The next day we chanted and distributed invitations in Opoczno — the town where we will hold our festival on Friday and Saturday. As usual, we distributed more than 5000 invitations and were looking forward to yet another blissful program. While on the harinama a drunk man approached me wanting to talk. He was acting wildly and speaking loudly, so our security boys tried to restrain him. But he was determined to speak to me. As he became more insistent, they had to drag him away. Somehow he escaped their grip and came running back towards me. When the security caught him, I decided to defuse the situation by speaking to him. I was amazed when I heard what he wanted to say to me! Pulling out one of my bhajan tapes, "Chant! Chant! Chant!" with my picture on it, he wanted to thank me for "making such a beautiful cassette" that he had bought at the Tomaszow festival. Then he really took me by surprise when he said that he was enjoying reading the Bhagavad-gita, which he also purchased at the festival. With that, he bowed respectfully and walked away smirking at the security boys.
"Now that Lord Caitanya, His heart filled with mercy, has descended to this world, those living entities who had formerly never practiced yoga, meditated, chanted mantra, performed austerities, followed various Vedic restrictions, studied the Vedas, performed spiritual activities, or refrained from sins, have become able to easily plunder the crest jewel of all goals of life." [Sri Caitanya-candramrta — Srila Prabodhananda Sarasvati]
Tuesday morning, on the way to the second day of our festival in Ozorkow, Nandini received a call from Opoczno, where we had been on harinama the day before. It was the town secretary, who said that the mayor had just canceled the event. Nandini was shocked and asked why? The secretary said that if Nandini wanted, she could come and speak to the mayor about it. Nandini and Radha Sakhi Vrinda dasi immediately drove to the town and confronted the mayor in his office. He was pleasant, but firm: there would be no festival. When they asked why, he said, "Because we are having problems with the site."
Nandini and Radha Sakhi Vrinda then asked the mayor if there was a more specific reason for canceling the event. He paused for a moment, then opening our festival brochure pointed to my name: Indradyumna Swami. "You can't have your festival because of him," he said. "The festival is led by this person, who is a world preacher and guru in the Hare Krsna Movement. The higher authorities in our town (ie, the Church) will not allow him to come here."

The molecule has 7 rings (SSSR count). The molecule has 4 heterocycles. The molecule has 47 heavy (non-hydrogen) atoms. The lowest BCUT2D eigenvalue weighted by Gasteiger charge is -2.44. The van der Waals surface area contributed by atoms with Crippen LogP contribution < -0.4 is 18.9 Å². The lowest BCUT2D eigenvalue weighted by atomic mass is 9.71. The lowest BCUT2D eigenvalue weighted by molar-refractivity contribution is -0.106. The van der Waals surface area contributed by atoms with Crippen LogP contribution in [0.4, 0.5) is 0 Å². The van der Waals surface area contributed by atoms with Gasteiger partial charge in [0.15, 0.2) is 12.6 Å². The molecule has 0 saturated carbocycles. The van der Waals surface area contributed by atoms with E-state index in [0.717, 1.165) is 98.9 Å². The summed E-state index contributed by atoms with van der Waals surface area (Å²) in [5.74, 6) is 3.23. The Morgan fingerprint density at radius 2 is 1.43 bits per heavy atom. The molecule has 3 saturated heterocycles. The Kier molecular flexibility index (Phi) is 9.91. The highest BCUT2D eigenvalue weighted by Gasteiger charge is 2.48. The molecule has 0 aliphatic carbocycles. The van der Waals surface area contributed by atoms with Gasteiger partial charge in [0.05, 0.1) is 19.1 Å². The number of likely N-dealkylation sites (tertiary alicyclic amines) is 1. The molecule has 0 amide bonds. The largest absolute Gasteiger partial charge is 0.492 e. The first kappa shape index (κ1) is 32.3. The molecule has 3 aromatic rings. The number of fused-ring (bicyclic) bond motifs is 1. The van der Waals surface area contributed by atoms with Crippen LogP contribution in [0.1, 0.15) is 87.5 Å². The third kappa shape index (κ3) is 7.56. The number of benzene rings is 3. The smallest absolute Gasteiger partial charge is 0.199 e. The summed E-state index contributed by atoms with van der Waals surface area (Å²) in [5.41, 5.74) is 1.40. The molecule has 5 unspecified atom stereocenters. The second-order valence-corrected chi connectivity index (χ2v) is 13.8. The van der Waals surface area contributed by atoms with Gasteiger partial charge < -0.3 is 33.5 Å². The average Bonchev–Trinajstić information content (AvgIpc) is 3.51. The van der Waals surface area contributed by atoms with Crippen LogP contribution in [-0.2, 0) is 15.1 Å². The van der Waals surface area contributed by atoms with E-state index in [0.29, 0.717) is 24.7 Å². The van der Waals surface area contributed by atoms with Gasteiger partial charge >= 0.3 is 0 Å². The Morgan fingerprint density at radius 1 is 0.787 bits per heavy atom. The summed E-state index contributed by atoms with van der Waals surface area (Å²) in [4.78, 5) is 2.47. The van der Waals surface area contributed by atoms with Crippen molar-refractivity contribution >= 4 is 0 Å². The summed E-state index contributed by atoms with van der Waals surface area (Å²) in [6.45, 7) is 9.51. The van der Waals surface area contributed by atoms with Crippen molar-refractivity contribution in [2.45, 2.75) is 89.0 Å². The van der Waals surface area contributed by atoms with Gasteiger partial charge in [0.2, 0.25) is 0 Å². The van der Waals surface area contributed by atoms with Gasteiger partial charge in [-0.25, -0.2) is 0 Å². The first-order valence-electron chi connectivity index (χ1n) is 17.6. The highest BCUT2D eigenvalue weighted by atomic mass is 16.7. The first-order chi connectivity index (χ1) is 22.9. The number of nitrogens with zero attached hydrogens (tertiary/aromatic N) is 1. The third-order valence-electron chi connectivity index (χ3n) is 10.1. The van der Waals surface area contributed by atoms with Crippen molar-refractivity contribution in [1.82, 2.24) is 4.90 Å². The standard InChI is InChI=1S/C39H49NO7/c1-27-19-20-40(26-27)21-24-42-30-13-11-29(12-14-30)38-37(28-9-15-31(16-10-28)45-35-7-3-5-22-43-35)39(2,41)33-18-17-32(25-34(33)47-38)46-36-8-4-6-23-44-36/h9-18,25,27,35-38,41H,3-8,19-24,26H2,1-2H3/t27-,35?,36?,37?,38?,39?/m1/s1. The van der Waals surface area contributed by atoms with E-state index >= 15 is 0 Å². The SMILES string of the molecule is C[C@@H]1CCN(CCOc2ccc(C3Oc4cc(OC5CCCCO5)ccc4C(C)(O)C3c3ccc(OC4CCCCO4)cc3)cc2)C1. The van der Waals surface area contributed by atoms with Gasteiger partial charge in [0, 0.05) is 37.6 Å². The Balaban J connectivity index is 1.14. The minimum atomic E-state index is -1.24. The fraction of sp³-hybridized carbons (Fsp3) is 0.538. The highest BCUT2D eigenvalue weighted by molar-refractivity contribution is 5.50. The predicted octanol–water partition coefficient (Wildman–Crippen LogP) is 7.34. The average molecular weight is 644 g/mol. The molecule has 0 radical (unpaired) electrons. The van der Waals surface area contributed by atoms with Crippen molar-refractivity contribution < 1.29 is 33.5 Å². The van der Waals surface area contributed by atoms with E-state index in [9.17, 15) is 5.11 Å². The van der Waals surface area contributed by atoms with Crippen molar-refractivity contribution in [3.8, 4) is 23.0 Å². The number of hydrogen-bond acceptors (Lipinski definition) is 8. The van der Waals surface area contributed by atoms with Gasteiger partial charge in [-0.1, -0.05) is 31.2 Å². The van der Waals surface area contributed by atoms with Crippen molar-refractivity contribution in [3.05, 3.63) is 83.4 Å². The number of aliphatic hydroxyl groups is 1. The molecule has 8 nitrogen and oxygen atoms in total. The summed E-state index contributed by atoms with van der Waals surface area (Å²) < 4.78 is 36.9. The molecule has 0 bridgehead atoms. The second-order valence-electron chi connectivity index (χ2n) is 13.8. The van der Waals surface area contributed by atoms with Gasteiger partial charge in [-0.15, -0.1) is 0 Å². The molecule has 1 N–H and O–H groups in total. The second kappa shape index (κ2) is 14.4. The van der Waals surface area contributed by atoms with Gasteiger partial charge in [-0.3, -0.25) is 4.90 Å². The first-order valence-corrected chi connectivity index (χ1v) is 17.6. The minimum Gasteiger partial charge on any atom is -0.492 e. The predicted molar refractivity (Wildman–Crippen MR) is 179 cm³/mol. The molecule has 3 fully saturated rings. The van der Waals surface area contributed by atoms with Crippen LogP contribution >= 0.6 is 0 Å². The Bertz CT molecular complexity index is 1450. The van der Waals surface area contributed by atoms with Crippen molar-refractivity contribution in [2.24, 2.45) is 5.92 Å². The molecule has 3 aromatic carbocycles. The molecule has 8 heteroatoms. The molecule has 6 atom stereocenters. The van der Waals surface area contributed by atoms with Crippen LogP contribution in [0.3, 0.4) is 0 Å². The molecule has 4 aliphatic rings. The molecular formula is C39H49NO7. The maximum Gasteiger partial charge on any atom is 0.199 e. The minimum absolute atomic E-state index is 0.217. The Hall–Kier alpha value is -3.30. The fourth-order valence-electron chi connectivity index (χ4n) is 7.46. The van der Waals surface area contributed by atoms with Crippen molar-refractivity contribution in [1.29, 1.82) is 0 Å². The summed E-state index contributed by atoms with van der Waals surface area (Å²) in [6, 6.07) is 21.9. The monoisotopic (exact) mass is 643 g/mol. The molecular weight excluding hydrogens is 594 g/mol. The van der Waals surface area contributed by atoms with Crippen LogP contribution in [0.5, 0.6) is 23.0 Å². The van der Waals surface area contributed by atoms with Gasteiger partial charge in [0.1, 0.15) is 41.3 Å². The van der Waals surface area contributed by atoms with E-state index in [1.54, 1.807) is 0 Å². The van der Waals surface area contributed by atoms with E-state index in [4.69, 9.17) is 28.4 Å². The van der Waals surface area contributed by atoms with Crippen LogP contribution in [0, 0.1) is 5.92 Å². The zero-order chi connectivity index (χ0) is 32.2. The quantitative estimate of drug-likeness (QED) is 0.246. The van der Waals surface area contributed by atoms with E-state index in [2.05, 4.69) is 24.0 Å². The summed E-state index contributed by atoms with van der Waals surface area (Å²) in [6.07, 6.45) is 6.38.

And that was that. The festival was canceled.
On their way back to the festival in Ozorkow, Nandini and Radha Sakhi Vrinda went via Tomaszow to officially thank the authorities for allowing us to hold our festival there and to apologize about the attack on the guests and devotees. The Tomaszow officials themselves apologized for the incident, which they said investigations revealed was perpetrated by a nationalist group of young men under the direction of "higher authorities." The town secretary said that we should be extremely careful, because the group was targeting us in this area, and they could again be very violent. They told Nandini that only that afternoon the group had managed to convince the regional television network, through another phony call, that all the Festival of India programs scheduled in the area for the next month had been canceled. The information was broadcast on all the news programs that day. Nandini was stunned. All her work preparing festivals in the region had just been destroyed, and she and Radha Sakhi Vrinda would have to start over.
Now we must take even more precautions than before. If it weren't for the fact that we are getting such an overwhelming response to our festivals (averaging 3000 people a day), I might consider moving them elsewhere. But we'll depend on Krsna and go on as planned. I know it won't be easy. We're the underdog here, with fewer resources than our opposition. Material calculations would indicate we'll lose.
"When the rich rage war, it's the poor who die." [Jean-Paul Sarte]
But spiritual calculations indicate that if we remain faithful to the Lord and take shelter of His lotus feet, we might very well triumph:
"May the wide-eyed and auspicious nails of the lion-faced Lord, Narasimha, who is in the company of His consort Laksmi, protect us. His nails are like thunderbolts in tearing asunder the lofty mountain-like heads of the herds of strong and intoxicated elephants in the forms of demons, the foes of Indra."
"O consort of Laksmi! Although I have made an all-around study of the sastra, I don't find anything superior to You, my master. Brahma, Siva, Indra and their hosts are reduced to ashes by the sparks of fire resembling sparkling glowworms issuing from the curved edge of Your right eye filled with masses of wrath." [Sri Narasimha Naka Stuti — Madhavacarya]
© CHAKRA 23 September 2001